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NDG Book Review: Great Reads for Kids on Tolerance and Inclusion

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By Terri Schlichenmeyer

School will start soon and you will meet many new children.

You will meet children from other cities and perhaps other countries; some will have lighter hair and some will have darker skin. Maybe they’ll be like you, and maybe they won’t, so why not find out what’s different and interesting about these new kids by reading one (or all!) of these great books….

Do you know where your new classmates will live? In “My Town Mi Pueblo” by Nicholas Solis, illustrated by Luisi Uribe (Nancy Paulsen Books, $17.99), two cousins ​​live very close to each other and very far apart . She lives in the United States, he lives in Mexico, and they’re separated by a big river. In this book, they tell you about their cities – her, in English; Him, in Spanish – they explain why they like to visit each other in the town across the river, and what they do for fun. This is an excellent book for bilingual children and for those who have playmates who are. Look for it on August 16.

(Terri Schlichenmeyer)

For the kid who straddles two cultures, or the kid whose playmates do, Jyoti Rajan Gopal’s “American Desi,” illustrated by Supriya Kelkar (Little, Brown Young Readers $18.99) is the book to share. .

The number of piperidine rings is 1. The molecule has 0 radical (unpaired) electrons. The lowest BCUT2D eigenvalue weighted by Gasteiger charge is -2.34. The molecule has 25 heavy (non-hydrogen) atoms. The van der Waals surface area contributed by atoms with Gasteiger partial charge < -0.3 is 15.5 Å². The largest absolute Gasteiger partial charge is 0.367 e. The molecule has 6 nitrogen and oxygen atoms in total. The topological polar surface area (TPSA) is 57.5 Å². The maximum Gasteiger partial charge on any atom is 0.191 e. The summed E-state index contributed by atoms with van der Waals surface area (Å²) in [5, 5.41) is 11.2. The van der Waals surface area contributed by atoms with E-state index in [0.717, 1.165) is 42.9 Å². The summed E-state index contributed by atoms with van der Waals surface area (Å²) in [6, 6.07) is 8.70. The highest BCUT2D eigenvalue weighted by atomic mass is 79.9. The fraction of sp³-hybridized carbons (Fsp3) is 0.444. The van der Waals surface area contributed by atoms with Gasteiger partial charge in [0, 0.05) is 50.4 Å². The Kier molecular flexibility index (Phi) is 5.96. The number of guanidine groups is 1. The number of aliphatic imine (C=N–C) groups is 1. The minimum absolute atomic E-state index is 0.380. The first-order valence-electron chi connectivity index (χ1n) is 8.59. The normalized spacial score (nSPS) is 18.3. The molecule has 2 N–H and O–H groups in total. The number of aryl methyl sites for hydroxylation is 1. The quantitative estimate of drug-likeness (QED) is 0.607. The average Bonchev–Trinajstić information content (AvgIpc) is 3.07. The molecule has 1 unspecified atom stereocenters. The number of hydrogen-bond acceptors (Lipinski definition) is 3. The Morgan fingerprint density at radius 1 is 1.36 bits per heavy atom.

Here, a young girl has “one foot” in America and the other in India. So is she Indian or American… or both? Can she enjoy her bindis and bracelets and still love hip-hop music? How she reconciles her two lives and even brings them together is a story of pure joy, illustrated in colorful pages that your child will want to watch again and again.

For future black men and their current playmates, “Black Boy, Black Boy” by Ali Kamanda and Jorge Redmond, photos by Ken Daley (Sourcebooks, $17.99) is a book that inspires and informs.

Here, a father proudly walks his black son on a path through history to show the boy that inventors, activists, writers, musicians, politicians and others have gone before him and paved the way. This pride-inspiring book comes out August 9th.

And finally, for every child everywhere, no matter who he or she is, “Our World Is One Family” by Miry Whitehill and Jennifer Jackson, photos by Nomar Perez (Sourcebooks, $17.99) is fun and helpful. The words inside this book show children and their families from around the world, including children with disabilities, children who speak different languages, children who eat unusual foods, and children who need friends. It explains immigration in words small children can understand and teaches children how to be welcoming to those who are different.

These books are great for ages 4-7, but if you’re looking for inclusive books for older children or toddlers, contact your favorite librarian or bookseller. They’ll help you find exactly what you need for your child, regardless of their reading (or listening) level. Your librarian or your bookseller will make you discover all kinds of novelties to meet.